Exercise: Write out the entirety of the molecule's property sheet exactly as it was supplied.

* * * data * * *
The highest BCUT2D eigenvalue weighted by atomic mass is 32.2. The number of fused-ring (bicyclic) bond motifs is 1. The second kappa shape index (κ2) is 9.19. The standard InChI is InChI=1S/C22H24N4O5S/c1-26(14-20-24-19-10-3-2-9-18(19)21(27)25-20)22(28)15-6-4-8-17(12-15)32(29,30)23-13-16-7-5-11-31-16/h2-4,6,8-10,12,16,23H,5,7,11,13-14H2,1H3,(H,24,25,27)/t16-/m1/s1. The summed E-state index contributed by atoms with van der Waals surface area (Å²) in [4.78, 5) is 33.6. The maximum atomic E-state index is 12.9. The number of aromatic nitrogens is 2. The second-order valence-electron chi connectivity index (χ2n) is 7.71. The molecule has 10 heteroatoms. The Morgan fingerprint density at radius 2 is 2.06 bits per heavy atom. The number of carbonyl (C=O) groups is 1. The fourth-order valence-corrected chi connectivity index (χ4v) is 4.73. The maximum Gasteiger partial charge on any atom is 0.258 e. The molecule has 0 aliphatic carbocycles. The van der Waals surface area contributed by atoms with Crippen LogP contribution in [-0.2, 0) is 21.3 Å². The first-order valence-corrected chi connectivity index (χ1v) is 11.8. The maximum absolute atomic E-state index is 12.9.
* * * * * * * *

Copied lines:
The highest BCUT2D eigenvalue weighted by atomic mass is 32.2. The number of fused-ring (bicyclic) bond motifs is 1. The second kappa shape index (κ2) is 9.19. The standard InChI is InChI=1S/C22H24N4O5S/c1-26(14-20-24-19-10-3-2-9-18(19)21(27)25-20)22(28)15-6-4-8-17(12-15)32(29,30)23-13-16-7-5-11-31-16/h2-4,6,8-10,12,16,23H,5,7,11,13-14H2,1H3,(H,24,25,27)/t16-/m1/s1. The summed E-state index contributed by atoms with van der Waals surface area (Å²) in [4.78, 5) is 33.6. The maximum atomic E-state index is 12.9. The number of aromatic nitrogens is 2. The second-order valence-electron chi connectivity index (χ2n) is 7.71. The molecule has 10 heteroatoms. The Morgan fingerprint density at radius 2 is 2.06 bits per heavy atom. The number of carbonyl (C=O) groups is 1. The fourth-order valence-corrected chi connectivity index (χ4v) is 4.73. The maximum Gasteiger partial charge on any atom is 0.258 e. The molecule has 0 aliphatic carbocycles. The van der Waals surface area contributed by atoms with Crippen LogP contribution in [-0.2, 0) is 21.3 Å². The first-order valence-corrected chi connectivity index (χ1v) is 11.8. The maximum absolute atomic E-state index is 12.9.